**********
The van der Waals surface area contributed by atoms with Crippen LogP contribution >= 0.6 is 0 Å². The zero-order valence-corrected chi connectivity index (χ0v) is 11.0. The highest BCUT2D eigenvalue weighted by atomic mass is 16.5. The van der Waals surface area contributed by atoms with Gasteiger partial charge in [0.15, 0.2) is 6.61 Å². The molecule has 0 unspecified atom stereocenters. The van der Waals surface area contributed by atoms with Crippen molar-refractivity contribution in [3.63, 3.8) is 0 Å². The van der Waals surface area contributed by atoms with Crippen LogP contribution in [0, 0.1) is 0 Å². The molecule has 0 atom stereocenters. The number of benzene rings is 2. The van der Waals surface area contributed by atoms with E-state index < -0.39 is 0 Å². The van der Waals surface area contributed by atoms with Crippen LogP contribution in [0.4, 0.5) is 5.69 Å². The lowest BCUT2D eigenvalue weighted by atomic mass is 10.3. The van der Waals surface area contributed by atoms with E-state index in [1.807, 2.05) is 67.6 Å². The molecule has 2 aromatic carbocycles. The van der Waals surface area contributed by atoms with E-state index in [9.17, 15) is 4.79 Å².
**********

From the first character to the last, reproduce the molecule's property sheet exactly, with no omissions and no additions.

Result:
The van der Waals surface area contributed by atoms with Crippen LogP contribution >= 0.6 is 0 Å². The zero-order valence-corrected chi connectivity index (χ0v) is 11.0. The highest BCUT2D eigenvalue weighted by atomic mass is 16.5. The van der Waals surface area contributed by atoms with Gasteiger partial charge in [0.15, 0.2) is 6.61 Å². The molecule has 0 unspecified atom stereocenters. The van der Waals surface area contributed by atoms with Crippen molar-refractivity contribution in [3.63, 3.8) is 0 Å². The van der Waals surface area contributed by atoms with Crippen LogP contribution in [0, 0.1) is 0 Å². The molecule has 0 atom stereocenters. The number of benzene rings is 2. The van der Waals surface area contributed by atoms with E-state index < -0.39 is 0 Å². The van der Waals surface area contributed by atoms with Crippen LogP contribution in [0.4, 0.5) is 5.69 Å². The lowest BCUT2D eigenvalue weighted by atomic mass is 10.3. The van der Waals surface area contributed by atoms with E-state index in [1.807, 2.05) is 67.6 Å². The molecule has 2 aromatic carbocycles. The van der Waals surface area contributed by atoms with E-state index in [9.17, 15) is 4.79 Å².